I guess on the face I would probably say yes, but if I really think about it, you know, good and evil is a notion based on our moral compass. Yes, there is kind of universal good and evil, but you know those rules don’t always apply to everyone because they perceive things differently. I think that there are different frequencies of energy, and I don’t believe that it necessarily conforms to our understanding of what good is and what evil is. Because good and evil is a consciousness. It’s a man-made parameter. I think when you’re dealing with something that exists in a different kind of reality, our constructs of good and evil necessarily apply the same way.
Take the sun. The sun provides light to planet Earth, and it’s one of the reasons why we even exist. But if we were to get in a spaceship and fly too close to the sun, we’re cooked. So does that make the sun evil? And at what point? Because even though it’s giving us life, it can also be the taker of life.
Given that Portals to Hell focuses on the darker side of spirituality, on the paranormal, is there something in this culture right now you think makes people interested in evil?
I think we live in a really, really interesting time for humanity. We’re making so many drastic leaps forward, and even amongst everything that’s going on I think we’re still progressing faster than we are regressing. I think that people have always leaned toward the macabre, that’s why for thousands of years there’ve been stories of goblins and ghouls, dragons and stories of peril, and people like those. People have always sat around campfires and told scary stories. I think because we don’t really understand it, we don’t understand fear, we don’t really understand why it exists other than as a survival mechanism. So I think that the climate that we’re in, I’d like to think that the reason why so much of the macabre is existing is because when you step back from it, and you look at the world you live in, it makes things seem much better. Because if you’re watching a horror movie and you’re seeing atrocious things you’re like, “Oh my God that’s crazy, I’m gonna go to my nice warm bed in my apartment, and ya know, all’s right here.”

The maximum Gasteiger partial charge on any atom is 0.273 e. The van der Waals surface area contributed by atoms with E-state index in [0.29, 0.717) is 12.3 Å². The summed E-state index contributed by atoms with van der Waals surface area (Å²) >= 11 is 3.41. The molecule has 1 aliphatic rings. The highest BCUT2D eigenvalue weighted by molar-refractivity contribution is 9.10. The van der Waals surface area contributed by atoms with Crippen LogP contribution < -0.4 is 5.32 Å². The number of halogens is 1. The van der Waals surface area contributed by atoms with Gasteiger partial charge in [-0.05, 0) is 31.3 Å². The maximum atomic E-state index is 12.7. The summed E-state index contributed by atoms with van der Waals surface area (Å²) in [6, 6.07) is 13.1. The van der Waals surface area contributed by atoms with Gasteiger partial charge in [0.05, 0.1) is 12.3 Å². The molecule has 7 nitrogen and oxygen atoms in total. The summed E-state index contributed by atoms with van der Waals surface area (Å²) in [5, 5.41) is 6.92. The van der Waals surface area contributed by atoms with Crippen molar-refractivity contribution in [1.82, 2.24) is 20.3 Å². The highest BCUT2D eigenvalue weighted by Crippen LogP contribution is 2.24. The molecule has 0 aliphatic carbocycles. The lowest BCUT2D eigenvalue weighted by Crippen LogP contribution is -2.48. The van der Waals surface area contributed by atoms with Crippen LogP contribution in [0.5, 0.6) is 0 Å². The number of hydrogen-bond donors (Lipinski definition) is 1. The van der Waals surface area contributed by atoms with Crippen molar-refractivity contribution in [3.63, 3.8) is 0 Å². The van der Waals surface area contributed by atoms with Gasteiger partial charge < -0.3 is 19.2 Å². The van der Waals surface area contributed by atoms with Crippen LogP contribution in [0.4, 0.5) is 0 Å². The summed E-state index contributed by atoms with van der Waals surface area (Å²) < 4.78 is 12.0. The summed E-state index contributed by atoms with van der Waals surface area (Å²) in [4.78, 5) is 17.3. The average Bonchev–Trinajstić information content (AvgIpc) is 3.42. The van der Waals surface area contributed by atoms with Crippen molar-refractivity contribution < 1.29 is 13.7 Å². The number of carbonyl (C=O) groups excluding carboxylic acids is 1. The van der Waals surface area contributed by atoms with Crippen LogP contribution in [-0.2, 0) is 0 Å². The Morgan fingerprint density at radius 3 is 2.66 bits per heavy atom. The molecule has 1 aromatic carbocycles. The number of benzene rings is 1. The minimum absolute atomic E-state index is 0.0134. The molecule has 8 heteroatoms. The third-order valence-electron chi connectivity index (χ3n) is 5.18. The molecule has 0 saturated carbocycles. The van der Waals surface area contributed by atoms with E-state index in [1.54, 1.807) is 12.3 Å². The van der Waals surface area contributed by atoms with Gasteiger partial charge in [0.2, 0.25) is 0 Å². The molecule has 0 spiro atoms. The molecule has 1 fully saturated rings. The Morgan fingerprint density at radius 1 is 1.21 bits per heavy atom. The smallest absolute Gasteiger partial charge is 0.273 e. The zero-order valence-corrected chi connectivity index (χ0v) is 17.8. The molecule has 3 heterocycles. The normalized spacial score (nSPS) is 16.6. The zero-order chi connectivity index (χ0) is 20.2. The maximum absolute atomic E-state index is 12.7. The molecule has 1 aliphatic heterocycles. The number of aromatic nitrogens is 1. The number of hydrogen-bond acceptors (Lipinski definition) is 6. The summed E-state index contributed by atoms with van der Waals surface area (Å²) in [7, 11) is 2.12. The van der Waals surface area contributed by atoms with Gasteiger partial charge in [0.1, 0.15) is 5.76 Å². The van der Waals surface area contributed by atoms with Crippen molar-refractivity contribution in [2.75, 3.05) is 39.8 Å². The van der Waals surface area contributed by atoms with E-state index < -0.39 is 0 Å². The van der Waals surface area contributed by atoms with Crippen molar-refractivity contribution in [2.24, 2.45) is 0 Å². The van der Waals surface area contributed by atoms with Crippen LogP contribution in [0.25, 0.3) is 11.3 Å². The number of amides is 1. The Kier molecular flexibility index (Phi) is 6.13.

In the first episode of Portals to Hell there’s this guy named Josh who we find out is doing ceremonies in the hotel. I’m wondering if the people you run into doing demonic investigations are different than people you run into doing Haunted Highway and more “normal” paranormal investigations, if there is such a thing?
We didn’t set out for that, and not every episode [has something] demonic. A lot of them are kind of typical hauntings as a result of what we believe to be traumatic events that occurred, but not necessarily ritualistic or demonic. And so when we encountered Joshua — and this an honest-to-God truth, my company produces the show so I know about every bit of information before we come to town for filming. I know about the location, I know who we’re going to be meeting with, I know the pre-interview that the producers had done. We had no idea that Joshua was the kind of character he was. We did not know he could speak Latin. We did not know he was involved in occult-type practices. We had no idea, and it was a huge surprise to us. And then when we were in Juneau, people were like “oh yeah, Joshua.” Like, he had a reputation.